The best of EcoWatch, right in your inbox. Sign up for our email newsletter!
Arnold Schwarzenegger Doesn't 'Give a ****' Whether You Agree With Him on Climate Change
Arnold Schwarzenegger—who is making the rounds at the COP21 talks in Paris—wrote an epic Facebook post yesterday about the threat of climate change and doesn't "give a damn" whether you agree with him or not.
"To use one of the four-letter words all of you commenters love, I don't give a damn if you believe in climate change," the international superstar wrote.
He added, "I couldn’t care less if you're concerned about temperatures rising or melting glaciers. It doesn't matter to me which of us is right about the science."
To date, the post has been "Liked" by nearly 82,000 Facebook users (including a thumbs-up from none other than Facebook head and fellow renewable energy advocate Mark Zuckerberg) and shared nearly 50,000 times on the social networking platform.
In his essay, the former Republican California governor makes it clear on why he wants to see an end to fossil fuels:
First—do you believe it is acceptable that 7 million people die every year from pollution? That's more than murders, suicides, and car accidents—combined.
Every day, 19,000 people die from pollution from fossil fuels. Do you accept those deaths? Do you accept that children all over the world have to grow up breathing with inhalers?
Now, my second question: do you believe coal and oil will be the fuels of the future?
Besides the fact that fossil fuels destroy our lungs, everyone agrees that eventually they will run out. What's your plan then?
Schwarzenegger also urged for a clean energy future, comparing the fossil fuel industry to a dying business.
"I don't want to be like the last horse and buggy salesman who was holding out as cars took over the roads," he wrote. "I don't want to be the last investor in Blockbuster as Netflix emerged. That's exactly what is going to happen to fossil fuels."
You can read the entire post here.
The Terminator actor has long used his muscle to take action on the climate front. While he was in office, Schwarzenegger signed the nation's first cap on greenhouse gas emissions in 2006, saying the effort kicks off "a bold new era of environmental protection."
His work has helped put the state on track to reduce emissions to 1990 levels by 2020, a goal set under Schwarzenegger. The former "Governator" also continues to use his clout to speak out on California's devastating drought.
Schwarzenegger is currently in Paris with his successor, Democrat Gov. Jerry Brown. In the video below, the two sit with The Los Angeles Times and said those who think climate change efforts are bad for the economy should look to the efforts made by the Golden State.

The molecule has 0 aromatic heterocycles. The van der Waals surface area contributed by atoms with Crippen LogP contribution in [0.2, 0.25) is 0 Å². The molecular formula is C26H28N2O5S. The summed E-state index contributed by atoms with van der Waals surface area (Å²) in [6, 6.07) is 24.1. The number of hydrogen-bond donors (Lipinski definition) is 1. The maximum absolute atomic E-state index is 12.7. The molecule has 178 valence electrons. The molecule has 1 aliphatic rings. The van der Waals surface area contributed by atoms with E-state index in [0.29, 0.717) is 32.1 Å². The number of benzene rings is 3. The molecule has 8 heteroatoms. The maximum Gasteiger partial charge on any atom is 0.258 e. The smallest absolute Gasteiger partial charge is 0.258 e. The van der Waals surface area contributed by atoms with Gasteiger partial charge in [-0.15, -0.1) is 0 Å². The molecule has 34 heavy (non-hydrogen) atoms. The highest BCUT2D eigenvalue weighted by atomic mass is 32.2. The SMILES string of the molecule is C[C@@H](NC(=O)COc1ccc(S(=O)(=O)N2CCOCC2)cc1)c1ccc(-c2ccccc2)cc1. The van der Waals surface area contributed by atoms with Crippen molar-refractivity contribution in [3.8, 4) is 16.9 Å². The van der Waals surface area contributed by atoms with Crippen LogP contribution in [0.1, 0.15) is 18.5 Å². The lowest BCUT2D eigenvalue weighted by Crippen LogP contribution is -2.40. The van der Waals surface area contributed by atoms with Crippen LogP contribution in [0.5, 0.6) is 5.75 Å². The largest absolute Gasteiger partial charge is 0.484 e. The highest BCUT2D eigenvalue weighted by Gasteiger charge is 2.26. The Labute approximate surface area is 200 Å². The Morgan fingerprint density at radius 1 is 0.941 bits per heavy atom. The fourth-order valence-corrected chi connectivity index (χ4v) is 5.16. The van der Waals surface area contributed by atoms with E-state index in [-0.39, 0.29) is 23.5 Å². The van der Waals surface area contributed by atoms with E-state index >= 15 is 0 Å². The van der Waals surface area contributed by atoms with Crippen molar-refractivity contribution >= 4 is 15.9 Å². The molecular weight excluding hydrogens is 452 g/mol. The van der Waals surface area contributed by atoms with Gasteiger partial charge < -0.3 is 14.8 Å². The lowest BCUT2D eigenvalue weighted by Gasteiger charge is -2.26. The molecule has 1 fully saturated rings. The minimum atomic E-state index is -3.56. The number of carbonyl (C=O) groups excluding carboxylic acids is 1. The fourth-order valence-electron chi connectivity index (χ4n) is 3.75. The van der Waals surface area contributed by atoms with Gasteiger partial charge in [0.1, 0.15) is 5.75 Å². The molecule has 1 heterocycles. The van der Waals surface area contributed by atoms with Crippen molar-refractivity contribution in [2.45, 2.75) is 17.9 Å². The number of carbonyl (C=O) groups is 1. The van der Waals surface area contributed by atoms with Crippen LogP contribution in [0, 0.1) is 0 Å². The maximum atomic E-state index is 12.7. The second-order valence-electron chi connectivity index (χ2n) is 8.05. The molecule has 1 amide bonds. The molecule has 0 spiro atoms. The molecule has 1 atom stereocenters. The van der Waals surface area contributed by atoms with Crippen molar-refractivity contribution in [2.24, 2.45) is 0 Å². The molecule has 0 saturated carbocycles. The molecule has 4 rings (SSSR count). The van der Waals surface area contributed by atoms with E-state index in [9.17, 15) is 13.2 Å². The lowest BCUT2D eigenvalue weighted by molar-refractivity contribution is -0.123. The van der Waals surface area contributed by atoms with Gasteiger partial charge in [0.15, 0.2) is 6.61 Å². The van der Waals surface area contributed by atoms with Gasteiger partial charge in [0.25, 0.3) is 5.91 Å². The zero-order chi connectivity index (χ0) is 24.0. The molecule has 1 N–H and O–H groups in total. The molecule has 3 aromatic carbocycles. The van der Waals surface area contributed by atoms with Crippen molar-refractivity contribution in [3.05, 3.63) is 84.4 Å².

Also at the climate conference, Schwarzenegger told The Guardian he wants an immediate solution to the emerging crisis of a warming planet.
“It drives me crazy when people talk about 30 years from now, rising sea levels and so on,” he said. “What about right now? Thousands of people are dying from pollution. People are living with cancer [because of air pollution].”
YOU MIGHT ALSO LIKE
EcoWatch Daily Newsletter
The last four members of an embattled wolf pack were killed in Washington State Friday, hours before the court order that could have saved them.
By Randi Spivak
Slashing two national monuments in Utah may have received the most attention, but Trump's Interior Department and U.S. Forest Service have been quietly, systematically ceding control of America's public lands to fossil fuel, mining, timber and livestock interests since the day he took office.
Hawaii's Kilauea volcano could be gearing up for an eruption after a pond of water was discovered inside its summit crater for the first time in recorded history, according to the AP.
A new report by Greenpeace International pinpointed the world's worst sources of sulfur dioxide pollution, an irritant gas that harms human health. India has seized the top spot from Russia and China, contributing nearly 15 percent of global sulfur dioxide emissions.
By Sue Branford and Thais Borges
Ola Elvestrun, Norway's environment minister, announced Thursday that it is freezing its contributions to the Amazon Fund, and will no longer be transferring €300 million ($33.2 million) to Brazil. In a press release, the Norwegian embassy in Brazil stated:
Gina Lopez, a former Philippine environment secretary, philanthropist and eco-warrior, died on Aug. 19 from brain cancer. She was 65.
Thousands of union members at a multibillion dollar petrochemical plant outside of Pittsburgh were given a choice last week: Stand and wait for a speech by Donald Trump or take the day off without pay.